And what is that call to action?
It’s essentially to do what the press does when it gets hooked on a social issue: make a ton of noise. Annoy the living hell out of your elected officials until they quake at the sound of your voice and do what you say. Volunteer with one of the innocence organizations whose lawyers are so overworked they can barely handle the clients they’ve got. Donate money to these organizations, if you’re so inclined. The bottom line is, it’s not enough just to be outraged about an injustice; you have to be vocal about it. Change only happens when the people who write laws feel their power being endangered by the wrath of the public.
What do you wish the public knew about wrongful convictions?
People need to know that wrongful convictions can happen to anyone. In fact, you can get thrown into prison for a crime you don’t even know about. Here’s the short version of the story of James Kluppelberg of Chicago, one of the people I profiled. One day, he saw a house burning on his block. He watched it burn with a crowd of people until firefighters put it out. Fast-forward three years. He was a working as a security guard one night when he saw a couple cars burning nearby and called the cops. A month later, cops asked him to come to the station to discuss the burning cars. He complied. Once he was seated, they asked him why, three years earlier, he’d set a house on fire that killed a mom and her five kids. And he’s thinking: Huh? Because for one thing, the house fire was a distant memory. Second, he didn’t know anyone had even died in the fire. Third, he had no idea why cops were accusing him of setting it. It turned out an ex-friend of his had fingered him in the house fire in exchange for leniency in some drug case. But James only found that out later. He did 24 years in the slammer. So just try to picture this: You’re living your life like anyone else, and then, zip! Your life just gets plucked from you in this totally random way and you’re in prison for a quarter-century. And it happens all the time.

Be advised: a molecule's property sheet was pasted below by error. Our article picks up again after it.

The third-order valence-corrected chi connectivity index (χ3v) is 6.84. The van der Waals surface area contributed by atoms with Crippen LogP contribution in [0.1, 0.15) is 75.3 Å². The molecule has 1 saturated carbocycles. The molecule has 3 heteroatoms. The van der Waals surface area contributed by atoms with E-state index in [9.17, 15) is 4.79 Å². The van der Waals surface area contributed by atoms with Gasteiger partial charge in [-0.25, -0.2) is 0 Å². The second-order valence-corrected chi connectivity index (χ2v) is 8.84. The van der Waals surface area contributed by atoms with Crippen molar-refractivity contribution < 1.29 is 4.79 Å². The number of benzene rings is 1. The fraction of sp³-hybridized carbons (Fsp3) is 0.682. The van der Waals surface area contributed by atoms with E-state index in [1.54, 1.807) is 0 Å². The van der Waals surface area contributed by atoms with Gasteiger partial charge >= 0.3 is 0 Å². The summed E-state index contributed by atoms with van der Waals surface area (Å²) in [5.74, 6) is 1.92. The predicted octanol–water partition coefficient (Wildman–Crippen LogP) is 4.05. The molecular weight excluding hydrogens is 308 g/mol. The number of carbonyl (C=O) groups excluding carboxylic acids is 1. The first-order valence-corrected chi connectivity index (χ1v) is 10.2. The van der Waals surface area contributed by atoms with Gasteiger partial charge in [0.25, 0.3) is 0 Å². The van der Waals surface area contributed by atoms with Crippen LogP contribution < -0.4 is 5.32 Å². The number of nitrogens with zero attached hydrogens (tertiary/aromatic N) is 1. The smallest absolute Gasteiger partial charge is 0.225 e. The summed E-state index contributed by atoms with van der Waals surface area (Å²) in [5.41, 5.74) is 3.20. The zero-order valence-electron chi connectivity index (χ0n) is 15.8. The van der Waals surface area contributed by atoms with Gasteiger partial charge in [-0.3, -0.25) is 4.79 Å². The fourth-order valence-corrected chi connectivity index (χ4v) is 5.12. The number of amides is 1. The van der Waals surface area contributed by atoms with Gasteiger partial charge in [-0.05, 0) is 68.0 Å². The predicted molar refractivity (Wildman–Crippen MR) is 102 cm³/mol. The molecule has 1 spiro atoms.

Very few people have actually met and gotten to know exonerees outside the world of their lawyers, advocates and family members. What have you learned about this population of people?
They’re survivors. When you survive something like this, you never view the world the same again. You want to assimilate back into society again, but you can’t because society has betrayed you. You’ve been denied your basic right to roam the land freely. There’s no going back to your once blissfully ignorant self. So what does a person do who no longer considers him or herself a civilian? Find others who have gone through the same thing. They will be your only true friends from here on in, because they’re the only ones who’ll be able to relate to you.
Pamela Cytrynbaum is the executive director of the Chicago Innocence Center.